You know that song by the Talking Heads that goes, “And you may ask yourself… How did I get here?” Well, I already wrote a blog post about that. But honestly, not much has changed regarding how I feel about grad school. The other day, my boss actually compared me to a gerbil running on a wheel, because even though I’ve apparently put in a lot of hard work, I haven’t actually gotten anywhere or accomplished anything. Huge compliment, right? And no, of course I didn’t take it personally. It was a great thing to hear the day before my presentation to my mentoring committee about all the things I have accomplished.
Anyways, I’m tired of complaining about that. I know what I need to do to be better, and no amount of rude yet correct metaphors can stop me. What I really want to write is a post in celebration, because I finally finished something I began in June:
MY HOMEMADE CATAN SET. IS DONE.
In case you haven’t heard, Settlers of Catan is an incredibly fun game where you compete for victory points by obtaining the most cities/roads/knights. To build or draw cards, you have to collect resources by rolling dice. Each resource corresponds to a different number, and you can only collect a resource if you have a settlement or a city bordering that tile. It’s half luck and half skill. It ruins friendships, only to make them stronger when the game is complete (lol). I’ve been playing with friends for a few years now, but I’ve only ever won a single game, and that was about a month ago. Catan reminds me of some of the people I love best; my friends and I brought the game along with us during our spring break road trip, and I also used to play it with my friends over at The Little Box. It also reminds me how to lose gracefully.
Originally, I wanted to paint the tiles, because putting things on paper seemed a lot easier than building things out of clay, especially when those things happen to be precisely fitting hexagons. Perfect 120° angles are harder to construct than I thought. However, when I started the actual painting, I realized that a) I’m not that great at painting landscapes, and b) my cheap set of acrylic paints were not going to cut it. So I changed directions, and made the entire thing out of Sculpey clay, as in that stuff crafty moms buy for their children and then use to make crappy jewelry. And honestly, I am incredibly proud of how it turned out, even though you can tell that the hexagons don’t fit together perfectly. I love its imperfections, because they presented an extra task: human error, in this instance, was inevitable, so I had to account for my own mistakes. I feel like this is a common theme in my life (but in a good way). I know my flaws, but I also know how to live my life in a way that exploits my weaknesses for the better. For instance, I have a ridiculously hard time keeping track of things (like deadlines, and my keys), and this has prompted me to develop rigorous habits and systems so I can stay on top of things. With this set, I had to think of ways to use the imperfections in tile size to my advantage (i.e. thinking about ways to make roads/cities/settlements that won’t fall between tiles, and making individual ocean tiles that can rotate any direction for the best fit).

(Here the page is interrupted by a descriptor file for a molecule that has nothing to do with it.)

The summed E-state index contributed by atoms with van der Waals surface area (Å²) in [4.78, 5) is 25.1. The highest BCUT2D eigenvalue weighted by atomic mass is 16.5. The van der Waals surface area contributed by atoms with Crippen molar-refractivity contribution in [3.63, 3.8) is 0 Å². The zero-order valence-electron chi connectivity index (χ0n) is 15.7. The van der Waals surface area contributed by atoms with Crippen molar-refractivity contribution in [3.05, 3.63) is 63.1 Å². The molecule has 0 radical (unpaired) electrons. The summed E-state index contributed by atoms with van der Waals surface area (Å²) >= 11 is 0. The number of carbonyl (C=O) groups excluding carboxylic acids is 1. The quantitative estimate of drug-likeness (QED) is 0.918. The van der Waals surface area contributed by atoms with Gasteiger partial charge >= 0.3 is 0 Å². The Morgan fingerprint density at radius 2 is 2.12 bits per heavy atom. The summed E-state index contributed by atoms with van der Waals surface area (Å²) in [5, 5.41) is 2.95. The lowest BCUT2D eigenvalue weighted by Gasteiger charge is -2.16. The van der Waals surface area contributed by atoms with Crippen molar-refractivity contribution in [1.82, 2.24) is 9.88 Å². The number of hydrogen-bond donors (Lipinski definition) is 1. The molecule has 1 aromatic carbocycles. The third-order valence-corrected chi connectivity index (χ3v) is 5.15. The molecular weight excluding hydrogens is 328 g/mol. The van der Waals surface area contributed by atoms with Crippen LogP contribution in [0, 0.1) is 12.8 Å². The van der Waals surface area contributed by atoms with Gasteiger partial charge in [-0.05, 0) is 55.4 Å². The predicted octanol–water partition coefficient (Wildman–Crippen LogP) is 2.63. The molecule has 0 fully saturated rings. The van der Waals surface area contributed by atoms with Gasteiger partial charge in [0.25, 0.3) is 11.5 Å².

Above are all of my resource tiles, and then below are the other pieces you’d need to play. I had to buy a set of cards to go with it because I didn’t want to make my own, which is fine. The hardest part was actually just making the roads, because there are 60 of them, and I wanted them to all have little details. Each road has 7 little rocks lined up on either side, which means I had to make 840 tiny little balls of clay and stick them to the side of a rectangle, which was not tedious at all.
Another (last) picture of the board, this time before painting. I think the clay is still wet here, too.